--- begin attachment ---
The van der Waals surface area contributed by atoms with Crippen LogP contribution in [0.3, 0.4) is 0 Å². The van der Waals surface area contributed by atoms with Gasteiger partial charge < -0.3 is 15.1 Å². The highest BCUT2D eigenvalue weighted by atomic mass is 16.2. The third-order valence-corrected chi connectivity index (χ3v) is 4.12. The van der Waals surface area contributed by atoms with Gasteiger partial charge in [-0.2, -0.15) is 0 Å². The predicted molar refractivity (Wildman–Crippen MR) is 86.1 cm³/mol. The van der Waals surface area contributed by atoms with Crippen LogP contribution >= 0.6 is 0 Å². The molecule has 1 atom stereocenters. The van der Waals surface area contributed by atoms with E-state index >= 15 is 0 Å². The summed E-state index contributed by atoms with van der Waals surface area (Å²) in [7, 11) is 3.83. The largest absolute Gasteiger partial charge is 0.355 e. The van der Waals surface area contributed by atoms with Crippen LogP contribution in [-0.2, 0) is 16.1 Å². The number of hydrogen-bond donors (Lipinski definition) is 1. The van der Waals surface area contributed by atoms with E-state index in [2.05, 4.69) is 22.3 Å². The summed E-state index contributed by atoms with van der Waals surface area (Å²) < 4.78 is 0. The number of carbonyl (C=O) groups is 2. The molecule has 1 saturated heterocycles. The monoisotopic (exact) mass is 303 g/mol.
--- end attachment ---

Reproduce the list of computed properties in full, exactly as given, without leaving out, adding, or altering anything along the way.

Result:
The van der Waals surface area contributed by atoms with Crippen LogP contribution in [0.3, 0.4) is 0 Å². The van der Waals surface area contributed by atoms with Gasteiger partial charge < -0.3 is 15.1 Å². The highest BCUT2D eigenvalue weighted by atomic mass is 16.2. The third-order valence-corrected chi connectivity index (χ3v) is 4.12. The van der Waals surface area contributed by atoms with Gasteiger partial charge in [-0.2, -0.15) is 0 Å². The predicted molar refractivity (Wildman–Crippen MR) is 86.1 cm³/mol. The van der Waals surface area contributed by atoms with Crippen LogP contribution >= 0.6 is 0 Å². The molecule has 1 atom stereocenters. The van der Waals surface area contributed by atoms with E-state index >= 15 is 0 Å². The summed E-state index contributed by atoms with van der Waals surface area (Å²) in [7, 11) is 3.83. The largest absolute Gasteiger partial charge is 0.355 e. The van der Waals surface area contributed by atoms with Crippen LogP contribution in [-0.2, 0) is 16.1 Å². The number of hydrogen-bond donors (Lipinski definition) is 1. The van der Waals surface area contributed by atoms with E-state index in [2.05, 4.69) is 22.3 Å². The summed E-state index contributed by atoms with van der Waals surface area (Å²) < 4.78 is 0. The number of carbonyl (C=O) groups is 2. The molecule has 1 saturated heterocycles. The monoisotopic (exact) mass is 303 g/mol.